Cabin fittings....fixed?


Arun Vajpey

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In second and third class cabins of the Titanic, were fittings line beds (or bunks), tables, washbasins etc fixed to the floor? If so, how firmly?

I am asking this in relation to other threads about the not-yet flooded cabins at the stern of the ship during the final plunge. Anything movable would have slid forwards during the gradual sinking by the head in the first 2 hours and 15 minutes of the sinking; so, even when the ship took that sudden lurch and started sinking rapidly, there may not have been too many things 'flying around' as thought by some?

This might also mean that anyone in such cabins might have remained alive and conscious till their space was actually flooded.
 

Kyle Naber

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Most objects wouldn’t have slid down towards the bow until survivors heard a huge thundering, roaring sound just before the breakup. Yes, objects like dishes and wheeled carts may have shifted throughout the sinking, but mainly, they wouldn’t have shifted around until the very end when the slope became a bit extreme.
 

Arun Vajpey

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Understood. But in passenger cabins, particularly third class ones, I am guessing that most things would have been bolted to the deck and would not have shifted at all. Smaller items like passenger luggage etc might have moved but they would have started doing to before the final plunge. The point I am trying to make is that if there were people inside those cabins, there might not have been objects flying around to knock them unconscious or worse like some others have conjectured. In other words, they could have remained conscious and aware for up to a minute after the stern sank beneath the surface due to the air pockets within the cabins before the water got past all the obstacles and reached them.
 

Kyle Naber

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Yes, the furniture in lower classes probably wouldn’t have been able to move, but passengers deep in the stern would not have survived for a second longer after the poop deck went under. That was when large, underwater implosions seemed to shake the whole ocean as the air pockets literally burst inwards, immediately killing people within them.
 

Arun Vajpey

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Yes, the furniture in lower classes probably wouldn’t have been able to move, but passengers deep in the stern would not have survived for a second longer after the poop deck went under. That was when large, underwater implosions seemed to shake the whole ocean as the air pockets literally burst inwards, immediately killing people within them.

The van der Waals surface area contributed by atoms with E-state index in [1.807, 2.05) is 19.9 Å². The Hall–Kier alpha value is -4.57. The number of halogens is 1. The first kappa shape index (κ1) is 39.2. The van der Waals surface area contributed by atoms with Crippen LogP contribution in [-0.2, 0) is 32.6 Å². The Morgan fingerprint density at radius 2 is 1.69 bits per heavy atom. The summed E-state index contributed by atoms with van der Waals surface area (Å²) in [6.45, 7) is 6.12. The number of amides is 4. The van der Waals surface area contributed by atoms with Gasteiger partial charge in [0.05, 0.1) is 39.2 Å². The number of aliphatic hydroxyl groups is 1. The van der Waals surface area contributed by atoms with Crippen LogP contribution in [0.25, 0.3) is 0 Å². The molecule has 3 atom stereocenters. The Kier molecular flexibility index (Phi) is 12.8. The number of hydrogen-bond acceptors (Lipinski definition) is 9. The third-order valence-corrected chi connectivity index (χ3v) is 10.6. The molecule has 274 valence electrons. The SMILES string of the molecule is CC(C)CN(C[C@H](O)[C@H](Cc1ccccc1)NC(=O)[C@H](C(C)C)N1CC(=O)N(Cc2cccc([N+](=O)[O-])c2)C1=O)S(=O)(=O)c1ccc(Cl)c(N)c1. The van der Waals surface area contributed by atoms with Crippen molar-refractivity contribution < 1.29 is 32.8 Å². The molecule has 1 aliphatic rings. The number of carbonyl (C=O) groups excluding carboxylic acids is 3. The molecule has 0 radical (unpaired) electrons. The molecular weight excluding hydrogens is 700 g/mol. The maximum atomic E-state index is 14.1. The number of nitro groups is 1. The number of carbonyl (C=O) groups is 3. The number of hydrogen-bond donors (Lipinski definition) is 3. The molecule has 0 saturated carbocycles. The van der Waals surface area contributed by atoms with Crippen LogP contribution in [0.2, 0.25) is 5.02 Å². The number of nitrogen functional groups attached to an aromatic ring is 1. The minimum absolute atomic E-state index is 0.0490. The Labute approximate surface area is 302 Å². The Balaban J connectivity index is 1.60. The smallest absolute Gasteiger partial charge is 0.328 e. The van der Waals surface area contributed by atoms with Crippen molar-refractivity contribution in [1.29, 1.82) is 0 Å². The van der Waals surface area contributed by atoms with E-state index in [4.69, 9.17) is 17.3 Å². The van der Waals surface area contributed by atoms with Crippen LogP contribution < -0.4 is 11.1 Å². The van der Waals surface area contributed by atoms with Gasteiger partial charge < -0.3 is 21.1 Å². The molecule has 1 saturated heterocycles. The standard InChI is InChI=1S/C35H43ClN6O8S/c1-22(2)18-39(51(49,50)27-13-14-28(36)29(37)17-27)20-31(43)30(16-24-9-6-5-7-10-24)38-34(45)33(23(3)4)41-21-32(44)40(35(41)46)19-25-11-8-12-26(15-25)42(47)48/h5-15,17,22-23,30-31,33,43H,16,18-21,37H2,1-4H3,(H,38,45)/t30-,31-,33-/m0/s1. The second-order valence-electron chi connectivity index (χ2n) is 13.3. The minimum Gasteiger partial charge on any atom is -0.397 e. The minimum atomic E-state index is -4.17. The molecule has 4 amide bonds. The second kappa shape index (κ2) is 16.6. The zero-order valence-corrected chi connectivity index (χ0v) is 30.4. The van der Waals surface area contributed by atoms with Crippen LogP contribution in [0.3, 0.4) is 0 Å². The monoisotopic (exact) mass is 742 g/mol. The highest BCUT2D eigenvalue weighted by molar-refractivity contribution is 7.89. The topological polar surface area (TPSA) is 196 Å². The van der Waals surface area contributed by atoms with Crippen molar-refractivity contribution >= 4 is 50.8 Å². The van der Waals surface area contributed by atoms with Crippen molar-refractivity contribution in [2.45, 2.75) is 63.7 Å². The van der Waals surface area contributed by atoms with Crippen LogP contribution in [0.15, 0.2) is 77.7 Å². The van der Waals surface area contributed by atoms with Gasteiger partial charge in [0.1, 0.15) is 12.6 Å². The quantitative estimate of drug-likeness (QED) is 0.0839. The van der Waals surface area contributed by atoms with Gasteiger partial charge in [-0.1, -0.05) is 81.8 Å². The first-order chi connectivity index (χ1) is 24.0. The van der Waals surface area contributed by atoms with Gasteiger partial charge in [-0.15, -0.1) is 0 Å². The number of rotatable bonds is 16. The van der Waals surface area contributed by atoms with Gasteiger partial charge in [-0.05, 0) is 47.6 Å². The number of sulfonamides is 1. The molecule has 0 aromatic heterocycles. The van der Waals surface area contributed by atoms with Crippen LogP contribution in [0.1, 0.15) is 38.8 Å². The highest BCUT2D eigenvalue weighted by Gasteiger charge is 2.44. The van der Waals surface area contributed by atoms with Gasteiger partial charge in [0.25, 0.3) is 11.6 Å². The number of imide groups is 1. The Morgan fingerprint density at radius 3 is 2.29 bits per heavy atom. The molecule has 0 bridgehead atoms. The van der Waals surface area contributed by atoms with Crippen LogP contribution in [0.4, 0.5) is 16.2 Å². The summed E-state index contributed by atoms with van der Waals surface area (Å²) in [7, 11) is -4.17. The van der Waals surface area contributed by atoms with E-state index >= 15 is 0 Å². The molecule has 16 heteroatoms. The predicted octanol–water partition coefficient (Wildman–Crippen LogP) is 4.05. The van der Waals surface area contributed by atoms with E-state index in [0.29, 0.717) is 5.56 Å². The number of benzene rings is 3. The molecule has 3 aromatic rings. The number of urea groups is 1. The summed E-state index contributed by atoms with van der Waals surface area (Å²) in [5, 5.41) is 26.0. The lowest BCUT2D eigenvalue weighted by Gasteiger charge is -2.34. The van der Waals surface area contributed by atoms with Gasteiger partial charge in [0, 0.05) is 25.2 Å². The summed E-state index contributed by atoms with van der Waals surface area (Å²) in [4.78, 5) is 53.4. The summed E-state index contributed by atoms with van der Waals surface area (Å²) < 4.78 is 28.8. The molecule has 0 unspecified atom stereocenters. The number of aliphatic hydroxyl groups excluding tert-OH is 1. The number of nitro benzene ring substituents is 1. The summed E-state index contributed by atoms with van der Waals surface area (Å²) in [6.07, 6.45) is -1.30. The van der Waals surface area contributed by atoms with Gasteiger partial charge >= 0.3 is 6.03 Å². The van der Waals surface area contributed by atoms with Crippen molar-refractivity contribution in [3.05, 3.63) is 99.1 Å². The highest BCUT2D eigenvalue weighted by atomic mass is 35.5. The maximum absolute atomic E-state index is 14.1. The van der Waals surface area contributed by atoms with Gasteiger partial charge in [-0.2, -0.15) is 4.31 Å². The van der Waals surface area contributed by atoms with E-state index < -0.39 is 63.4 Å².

I find the "implosion" bits rather difficult to comprehend, particularly in relation to the sinking stern. Why would the air pockets "burst inwards"?

I am a retired scuba diver and have visited over 25 ship wrecks around the world. Some, like the San Francisco Maru in Truk Lagoon, lie 50 metres deep. Most wrecks that I have seen are due to war damage - torpedoes and bombs - while others are due to collision with reefs, intentional scuttling etc. Most would have had large air pockets within them when they went down but none showed any signs of explosion or implosion due to pressure build-up. AFAIK, the wreck of the Lusitania, around 100 metres deep, does not show such damage either.

I realise that the wreck of the Titanic is far, far deeper and that there is some evidence of implosion but my question is at what stage of the sinking - more precisely at what depth - could it have occurred? When the ship split in half, the deck spaces in the unflooded stern section would have been exposed, yes. But there still would have been a few intact bulkheads between the split section and the extreme stern of the ship. My thinking is that it would have taken the flooding sea some time - perhaps as much as a minute - to traverse all those remaining bulkheads and other obstructions to reach and flood the rearmost spaces after the stern sank. During that time the trapped air in the stern would have been compressed and built-up pressure, which in theory might have resulted in an explosion rather than implosion. In reality, it is probably likely that the water rushing in through open portholes and other spaces equalised the pressure changes to some extent and so the implosion would not have occurred till the stern sank to perhaps 200 metres or more before the outside water pressure became too much for the hull.

That is my conjecture, anyway. Can someone please explain this further?

PS: I have posted this as a separate thread too so that those with more knowledge of water pressures at such look at it.
 

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